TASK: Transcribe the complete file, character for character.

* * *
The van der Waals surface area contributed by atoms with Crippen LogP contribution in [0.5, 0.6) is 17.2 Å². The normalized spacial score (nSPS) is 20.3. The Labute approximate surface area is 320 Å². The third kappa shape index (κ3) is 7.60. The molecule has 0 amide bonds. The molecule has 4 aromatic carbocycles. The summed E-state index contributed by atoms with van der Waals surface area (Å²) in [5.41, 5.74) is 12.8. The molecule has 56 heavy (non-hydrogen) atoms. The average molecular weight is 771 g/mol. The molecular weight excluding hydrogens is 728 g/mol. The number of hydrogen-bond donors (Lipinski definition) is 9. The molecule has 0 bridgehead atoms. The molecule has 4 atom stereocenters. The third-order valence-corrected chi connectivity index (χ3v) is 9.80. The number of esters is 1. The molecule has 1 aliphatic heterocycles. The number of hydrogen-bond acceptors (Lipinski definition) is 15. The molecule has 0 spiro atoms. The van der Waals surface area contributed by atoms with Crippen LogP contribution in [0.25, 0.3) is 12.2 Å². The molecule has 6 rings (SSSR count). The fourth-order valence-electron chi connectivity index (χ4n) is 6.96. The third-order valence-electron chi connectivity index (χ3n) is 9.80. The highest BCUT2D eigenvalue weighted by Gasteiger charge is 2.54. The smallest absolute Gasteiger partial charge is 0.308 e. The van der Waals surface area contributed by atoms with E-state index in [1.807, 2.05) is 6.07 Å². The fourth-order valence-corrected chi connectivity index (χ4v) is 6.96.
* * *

The van der Waals surface area contributed by atoms with Crippen LogP contribution in [0.5, 0.6) is 17.2 Å². The normalized spacial score (nSPS) is 20.3. The Labute approximate surface area is 320 Å². The third kappa shape index (κ3) is 7.60. The molecule has 0 amide bonds. The molecule has 4 aromatic carbocycles. The summed E-state index contributed by atoms with van der Waals surface area (Å²) in [5.41, 5.74) is 12.8. The molecule has 56 heavy (non-hydrogen) atoms. The average molecular weight is 771 g/mol. The molecular weight excluding hydrogens is 728 g/mol. The number of hydrogen-bond donors (Lipinski definition) is 9. The molecule has 0 bridgehead atoms. The molecule has 4 atom stereocenters. The third-order valence-corrected chi connectivity index (χ3v) is 9.80. The number of esters is 1. The molecule has 1 aliphatic heterocycles. The number of hydrogen-bond acceptors (Lipinski definition) is 15. The molecule has 0 spiro atoms. The van der Waals surface area contributed by atoms with Crippen LogP contribution in [0.25, 0.3) is 12.2 Å². The molecule has 6 rings (SSSR count). The fourth-order valence-electron chi connectivity index (χ4n) is 6.96. The third-order valence-electron chi connectivity index (χ3n) is 9.80. The highest BCUT2D eigenvalue weighted by Gasteiger charge is 2.54. The smallest absolute Gasteiger partial charge is 0.308 e. The van der Waals surface area contributed by atoms with E-state index in [1.807, 2.05) is 6.07 Å². The fourth-order valence-corrected chi connectivity index (χ4v) is 6.96.